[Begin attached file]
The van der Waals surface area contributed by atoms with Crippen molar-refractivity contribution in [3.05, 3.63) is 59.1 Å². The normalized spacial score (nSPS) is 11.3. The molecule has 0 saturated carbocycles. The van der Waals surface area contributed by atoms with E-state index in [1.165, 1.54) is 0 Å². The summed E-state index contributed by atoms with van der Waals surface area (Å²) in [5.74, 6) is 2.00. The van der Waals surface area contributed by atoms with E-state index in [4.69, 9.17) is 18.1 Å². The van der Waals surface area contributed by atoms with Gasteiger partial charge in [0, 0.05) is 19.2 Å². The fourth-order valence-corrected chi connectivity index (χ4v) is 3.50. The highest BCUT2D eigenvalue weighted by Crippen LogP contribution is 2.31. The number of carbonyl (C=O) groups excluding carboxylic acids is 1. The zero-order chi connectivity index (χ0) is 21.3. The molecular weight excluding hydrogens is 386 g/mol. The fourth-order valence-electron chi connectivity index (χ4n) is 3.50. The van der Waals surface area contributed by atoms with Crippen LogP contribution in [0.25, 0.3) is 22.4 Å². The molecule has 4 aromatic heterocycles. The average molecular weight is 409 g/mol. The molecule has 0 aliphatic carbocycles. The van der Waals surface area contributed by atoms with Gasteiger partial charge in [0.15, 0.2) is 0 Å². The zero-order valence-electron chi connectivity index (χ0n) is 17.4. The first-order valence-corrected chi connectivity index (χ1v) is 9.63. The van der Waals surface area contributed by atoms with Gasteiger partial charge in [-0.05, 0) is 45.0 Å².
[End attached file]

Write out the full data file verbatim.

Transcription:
The van der Waals surface area contributed by atoms with Crippen molar-refractivity contribution in [3.05, 3.63) is 59.1 Å². The normalized spacial score (nSPS) is 11.3. The molecule has 0 saturated carbocycles. The van der Waals surface area contributed by atoms with E-state index in [1.165, 1.54) is 0 Å². The summed E-state index contributed by atoms with van der Waals surface area (Å²) in [5.74, 6) is 2.00. The van der Waals surface area contributed by atoms with E-state index in [4.69, 9.17) is 18.1 Å². The van der Waals surface area contributed by atoms with Gasteiger partial charge in [0, 0.05) is 19.2 Å². The fourth-order valence-corrected chi connectivity index (χ4v) is 3.50. The highest BCUT2D eigenvalue weighted by Crippen LogP contribution is 2.31. The number of carbonyl (C=O) groups excluding carboxylic acids is 1. The zero-order chi connectivity index (χ0) is 21.3. The molecular weight excluding hydrogens is 386 g/mol. The fourth-order valence-electron chi connectivity index (χ4n) is 3.50. The van der Waals surface area contributed by atoms with Crippen LogP contribution in [0.25, 0.3) is 22.4 Å². The molecule has 4 aromatic heterocycles. The average molecular weight is 409 g/mol. The molecule has 0 aliphatic carbocycles. The van der Waals surface area contributed by atoms with Gasteiger partial charge in [0.15, 0.2) is 0 Å². The zero-order valence-electron chi connectivity index (χ0n) is 17.4. The first-order valence-corrected chi connectivity index (χ1v) is 9.63. The van der Waals surface area contributed by atoms with Gasteiger partial charge in [-0.05, 0) is 45.0 Å².